Robinson's early forays into Hollywood quickly led him to the producer-director who would become his first business partner, Joe Roth, whom he calls "one of the best producers in town."
Today, Roth is the quintessential Hollywood insider, a former chairman of Walt Disney Studios and now head of his own company, Revolution Studios. Back then, he was just embarking on his storied career. Together, he and Robinson formed Morgan Creek, naming it after a beloved Preston Sturges movie, 1944's "The Miracle of Morgan's Creek."
Early on, Morgan Creek was itself something of a miracle, backing such films as "Ace Ventura" and "Robin Hood," as well as 1988's "Young Guns," 1989's "Major League" and 1992's "The Last of the Mohicans."
Roth has been given much credit for Morgan Creek's early success, but Robinson points out that Roth only stayed with him for nine months. And ultimately, it was Robinson who risked his own money, which he did lavishly on "Robin Hood," plunging ahead with the film in defiance of rival Robin Hood-themed projects that had such well-known names as directors Edward Zwick and John McTiernan attached.
When writers Pen Densham and John Watson brought Robinson their screenplay, he fast-tracked the project at once. But "Robin Hood" was dogged with problems, not the least of which were conflicts between Robinson and Reynolds.
"The only way you can ever do a fast-track movie is to have one captain, one person who's got the big picture," Robinson reflects. "We had a director who was magnificent and mad, his own worst enemy -- very, very talented man, very likable guy. But (he) was like a guy who did a great painting and then threw it in the fireplace." (Reynolds declined to comment.)
Asked if he fired Reynolds, Robinson denies it. "That's all bullshit. Kevin was never, ever fired; he was never locked out of the editing room. (But) Kevin did not have the right take on this movie from an editing point of view -- he just didn't. I only stepped foot in the editing room one time for maybe half an hour, and I was accused of being in the editing room every day. Not so. But I did choose the cast. I'll tell you that much."
Even Robinson was amazed at "Robin Hood's" global success. "I did not know how well it would do," he says, "but I knew it was a good movie."
Before Robinson made "Hood," he staked his money on a smaller film that stands out as a rare art house venture in his body of otherwise mainstream features. Directed by Mazursky and based on a novel by Nobel Prize winner Isaac Bashevis Singer, "Enemies" starred Ron Silver, Anjelica Huston and Lena Olin. Robinson took it on after it had been turned down all over town. "It reminded me of things as a kid with my (Russian-Jewish) randparents," he says. "I felt that the movie should be made -- and I made it. You could not have seen a better made film; this was a true labor of love. To watch Paul Mazursky make a movie was poetry."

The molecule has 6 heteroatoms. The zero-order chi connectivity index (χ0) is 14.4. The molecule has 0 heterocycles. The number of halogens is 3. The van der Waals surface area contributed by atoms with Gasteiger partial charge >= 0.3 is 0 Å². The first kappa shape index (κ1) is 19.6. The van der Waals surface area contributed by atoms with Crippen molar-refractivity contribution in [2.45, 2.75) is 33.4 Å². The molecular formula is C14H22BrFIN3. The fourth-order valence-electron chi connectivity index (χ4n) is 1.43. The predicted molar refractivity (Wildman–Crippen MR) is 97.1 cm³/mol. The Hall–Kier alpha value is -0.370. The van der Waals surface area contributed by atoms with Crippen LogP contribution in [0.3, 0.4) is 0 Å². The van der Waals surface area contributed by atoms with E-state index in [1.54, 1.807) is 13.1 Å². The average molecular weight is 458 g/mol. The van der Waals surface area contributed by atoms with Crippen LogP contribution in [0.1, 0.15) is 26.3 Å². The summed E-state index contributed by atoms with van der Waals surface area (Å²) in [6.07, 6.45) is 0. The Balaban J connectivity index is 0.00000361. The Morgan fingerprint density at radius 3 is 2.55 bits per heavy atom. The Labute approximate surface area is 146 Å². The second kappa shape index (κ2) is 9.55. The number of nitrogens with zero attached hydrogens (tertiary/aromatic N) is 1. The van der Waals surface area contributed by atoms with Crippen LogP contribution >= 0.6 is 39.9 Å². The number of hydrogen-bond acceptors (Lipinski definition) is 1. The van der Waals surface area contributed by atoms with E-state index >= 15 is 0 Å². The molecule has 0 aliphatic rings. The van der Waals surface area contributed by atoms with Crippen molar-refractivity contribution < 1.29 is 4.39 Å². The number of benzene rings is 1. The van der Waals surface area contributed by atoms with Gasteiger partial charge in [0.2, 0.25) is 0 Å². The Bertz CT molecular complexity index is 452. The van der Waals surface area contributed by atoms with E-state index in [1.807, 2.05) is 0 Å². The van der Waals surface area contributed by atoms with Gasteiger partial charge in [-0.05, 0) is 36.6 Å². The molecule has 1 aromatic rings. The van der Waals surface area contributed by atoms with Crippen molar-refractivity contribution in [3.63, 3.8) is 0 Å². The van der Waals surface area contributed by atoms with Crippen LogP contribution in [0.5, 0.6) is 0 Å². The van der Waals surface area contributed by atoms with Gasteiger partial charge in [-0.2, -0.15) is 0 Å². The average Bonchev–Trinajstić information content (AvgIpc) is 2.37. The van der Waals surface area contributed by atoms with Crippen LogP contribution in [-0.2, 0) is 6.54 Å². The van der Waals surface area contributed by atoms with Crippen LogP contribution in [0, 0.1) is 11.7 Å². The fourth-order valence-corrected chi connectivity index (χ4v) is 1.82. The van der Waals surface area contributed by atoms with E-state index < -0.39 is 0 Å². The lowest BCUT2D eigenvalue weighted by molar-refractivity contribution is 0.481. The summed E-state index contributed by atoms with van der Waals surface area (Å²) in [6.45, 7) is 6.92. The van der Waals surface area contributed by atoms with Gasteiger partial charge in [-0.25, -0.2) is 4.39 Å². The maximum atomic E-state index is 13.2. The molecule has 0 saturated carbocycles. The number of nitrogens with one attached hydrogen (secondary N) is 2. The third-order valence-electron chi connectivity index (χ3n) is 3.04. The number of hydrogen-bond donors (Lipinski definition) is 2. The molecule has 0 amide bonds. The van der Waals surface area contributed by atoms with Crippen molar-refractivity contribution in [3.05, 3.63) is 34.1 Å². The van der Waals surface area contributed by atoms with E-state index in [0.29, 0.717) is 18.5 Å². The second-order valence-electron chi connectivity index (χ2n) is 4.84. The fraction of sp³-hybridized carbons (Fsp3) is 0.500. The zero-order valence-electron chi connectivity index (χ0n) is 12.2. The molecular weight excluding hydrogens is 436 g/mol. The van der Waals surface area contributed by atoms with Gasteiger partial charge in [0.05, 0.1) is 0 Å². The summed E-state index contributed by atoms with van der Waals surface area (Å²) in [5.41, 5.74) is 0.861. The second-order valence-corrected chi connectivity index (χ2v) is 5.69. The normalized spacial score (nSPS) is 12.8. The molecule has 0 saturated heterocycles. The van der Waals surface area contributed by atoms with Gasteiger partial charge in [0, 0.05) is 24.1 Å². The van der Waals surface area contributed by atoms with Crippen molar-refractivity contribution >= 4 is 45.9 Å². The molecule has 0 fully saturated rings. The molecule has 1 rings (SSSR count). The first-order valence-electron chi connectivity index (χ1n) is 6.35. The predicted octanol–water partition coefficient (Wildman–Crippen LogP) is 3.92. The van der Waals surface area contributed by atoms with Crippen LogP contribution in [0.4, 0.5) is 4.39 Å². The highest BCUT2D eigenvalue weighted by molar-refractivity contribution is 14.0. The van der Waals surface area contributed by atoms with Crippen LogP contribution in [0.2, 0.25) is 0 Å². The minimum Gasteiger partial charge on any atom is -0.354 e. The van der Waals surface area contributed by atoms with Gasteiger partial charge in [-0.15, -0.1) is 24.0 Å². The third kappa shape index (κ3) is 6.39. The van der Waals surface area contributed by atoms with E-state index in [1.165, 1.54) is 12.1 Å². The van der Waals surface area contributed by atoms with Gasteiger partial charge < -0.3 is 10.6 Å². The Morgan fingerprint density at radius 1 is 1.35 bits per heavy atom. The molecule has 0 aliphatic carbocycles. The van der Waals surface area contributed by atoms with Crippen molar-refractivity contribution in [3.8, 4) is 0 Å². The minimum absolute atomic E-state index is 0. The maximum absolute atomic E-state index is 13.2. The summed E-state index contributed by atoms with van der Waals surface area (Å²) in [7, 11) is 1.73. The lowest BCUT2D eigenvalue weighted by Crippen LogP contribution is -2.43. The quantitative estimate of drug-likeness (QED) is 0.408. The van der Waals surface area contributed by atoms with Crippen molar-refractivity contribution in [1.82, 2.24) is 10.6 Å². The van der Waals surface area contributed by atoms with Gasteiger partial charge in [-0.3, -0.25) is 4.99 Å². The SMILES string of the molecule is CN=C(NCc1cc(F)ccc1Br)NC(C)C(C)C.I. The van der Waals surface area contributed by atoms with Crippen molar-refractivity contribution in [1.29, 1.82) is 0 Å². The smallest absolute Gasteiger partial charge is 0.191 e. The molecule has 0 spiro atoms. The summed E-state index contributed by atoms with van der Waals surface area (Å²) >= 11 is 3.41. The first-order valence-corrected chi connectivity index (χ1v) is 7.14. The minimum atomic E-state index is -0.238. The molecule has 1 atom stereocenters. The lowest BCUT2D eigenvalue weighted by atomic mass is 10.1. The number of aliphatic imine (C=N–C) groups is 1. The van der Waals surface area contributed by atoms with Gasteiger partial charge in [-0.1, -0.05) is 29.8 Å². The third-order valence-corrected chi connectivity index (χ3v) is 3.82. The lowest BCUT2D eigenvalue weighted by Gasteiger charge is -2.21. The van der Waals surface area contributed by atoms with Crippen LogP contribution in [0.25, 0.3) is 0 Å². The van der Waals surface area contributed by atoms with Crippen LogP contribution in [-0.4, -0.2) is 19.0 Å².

His view of "Enemies" was validated when the movie received three Oscar nominations.
The film was one of the many successes of Morgan Creek's first decade, when Robinson had a dazzling proportion of hits. Those hits helped fuel his foreign-sales company, Morgan Creek International (now headed by longtime associate Howard Kaplan), which protected Robinson's investment by selling off international rights. But in those early days, foreign was not as critical to the company's economics as it is today.
"In 1988, network sales could make or break a decision to make a movie," Robinson notes. "Foreign sales were like nickels and dimes; they only represented 15% of the budget."
For Robinson, it was the potential value of a library that mattered above all. "I believed -- and I believe -- there will always be a demand for material, for product," he says.
If Morgan Creek's nearly 60-title library remains its crown jewel (bolstered by Morgan Creek's recent purchase of the Franchise Pictures library), Robinson does not dispute that the company's recent releases have been somewhat less lustrous than of old.
He frankly admits that the company took a wrong turn a few years ago, a shift he believes he has now righted. While he says that many of Morgan Creek's recent movies have covered their costs (including 2006's profitable "Man of the Year," starring Robin Williams), he acknowledges disappointment in the performance of pictures such as 1999's "Chill Factor," 2000's "The In Crowd," 2001's "American Outlaws," 2002's "Juwanna Mann," 2003's "I'll Be There" and 2005's "Two for the Money."
Robinson's riskiest investment of late, the $90 million Robert De Niro-directed CIA drama "The Good Shepherd," was released at the end of 2006 and had earned roughly $60 million at the domestic boxoffice by mid-March. Insiders said it would hurt the company badly.
"Right now, it is playing all over the world, and we are just not sure (how it will do)," Robinson says. "But it is most certainly not a hit."
He is much more sanguine about the $20 million-plus "Georgia Rule," a multigenerational comedy that stars Jane Fonda, Felicity Huffman and Lohan.
His director, Garry Marshall, praises Robinson for the firm action he took with Lohan. "He writes a good memo," he says. "He did well."
Today, Robinson speaks in positive terms about Lohan, who quickly came back to work.
"She is a lovely girl to work with," he says. "I have no complaints about her work ethic when she is on the set."
However "Georgia" performs, Robinson says he has turned his company around. Over the last two years, he has restaffed it and reoriented its direction. He plans to continue making approximately three movies a year in the $20 million-$80 million range, paying for prints and advertising while Universal takes a straight distribution fee.
"I am more satisfied (with the company) now than I have been in 10 years," he says. "I will keep trying to make it better."